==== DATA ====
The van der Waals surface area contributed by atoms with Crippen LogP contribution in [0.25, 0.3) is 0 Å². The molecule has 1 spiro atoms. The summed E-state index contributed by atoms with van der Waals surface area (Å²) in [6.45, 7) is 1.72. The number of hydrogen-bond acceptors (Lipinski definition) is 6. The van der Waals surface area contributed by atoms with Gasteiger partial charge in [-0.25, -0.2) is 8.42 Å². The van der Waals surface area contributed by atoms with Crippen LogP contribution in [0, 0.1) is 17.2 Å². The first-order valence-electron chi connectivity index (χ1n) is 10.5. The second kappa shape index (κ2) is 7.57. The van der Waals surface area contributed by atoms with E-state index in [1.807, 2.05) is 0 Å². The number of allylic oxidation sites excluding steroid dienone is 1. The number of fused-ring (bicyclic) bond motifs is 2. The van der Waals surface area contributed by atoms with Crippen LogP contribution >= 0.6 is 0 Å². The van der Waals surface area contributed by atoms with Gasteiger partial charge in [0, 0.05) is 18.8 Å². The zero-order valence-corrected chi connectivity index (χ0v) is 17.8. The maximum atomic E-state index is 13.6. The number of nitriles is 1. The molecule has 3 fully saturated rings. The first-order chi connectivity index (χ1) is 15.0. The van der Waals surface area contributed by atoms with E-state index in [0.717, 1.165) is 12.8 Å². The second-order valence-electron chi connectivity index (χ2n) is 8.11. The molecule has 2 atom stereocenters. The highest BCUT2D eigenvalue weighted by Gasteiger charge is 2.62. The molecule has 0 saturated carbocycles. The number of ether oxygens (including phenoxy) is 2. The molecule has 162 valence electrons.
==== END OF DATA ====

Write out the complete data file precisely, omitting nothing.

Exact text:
The van der Waals surface area contributed by atoms with Crippen LogP contribution in [0.25, 0.3) is 0 Å². The molecule has 1 spiro atoms. The summed E-state index contributed by atoms with van der Waals surface area (Å²) in [6.45, 7) is 1.72. The number of hydrogen-bond acceptors (Lipinski definition) is 6. The van der Waals surface area contributed by atoms with Gasteiger partial charge in [-0.25, -0.2) is 8.42 Å². The van der Waals surface area contributed by atoms with Crippen LogP contribution in [0, 0.1) is 17.2 Å². The first-order valence-electron chi connectivity index (χ1n) is 10.5. The second kappa shape index (κ2) is 7.57. The van der Waals surface area contributed by atoms with E-state index in [1.807, 2.05) is 0 Å². The number of allylic oxidation sites excluding steroid dienone is 1. The number of fused-ring (bicyclic) bond motifs is 2. The van der Waals surface area contributed by atoms with Crippen LogP contribution >= 0.6 is 0 Å². The van der Waals surface area contributed by atoms with Gasteiger partial charge in [0, 0.05) is 18.8 Å². The zero-order valence-corrected chi connectivity index (χ0v) is 17.8. The maximum atomic E-state index is 13.6. The number of nitriles is 1. The molecule has 3 fully saturated rings. The first-order chi connectivity index (χ1) is 15.0. The van der Waals surface area contributed by atoms with E-state index in [0.717, 1.165) is 12.8 Å². The second-order valence-electron chi connectivity index (χ2n) is 8.11. The molecule has 2 atom stereocenters. The highest BCUT2D eigenvalue weighted by Gasteiger charge is 2.62. The molecule has 0 saturated carbocycles. The number of ether oxygens (including phenoxy) is 2. The molecule has 162 valence electrons.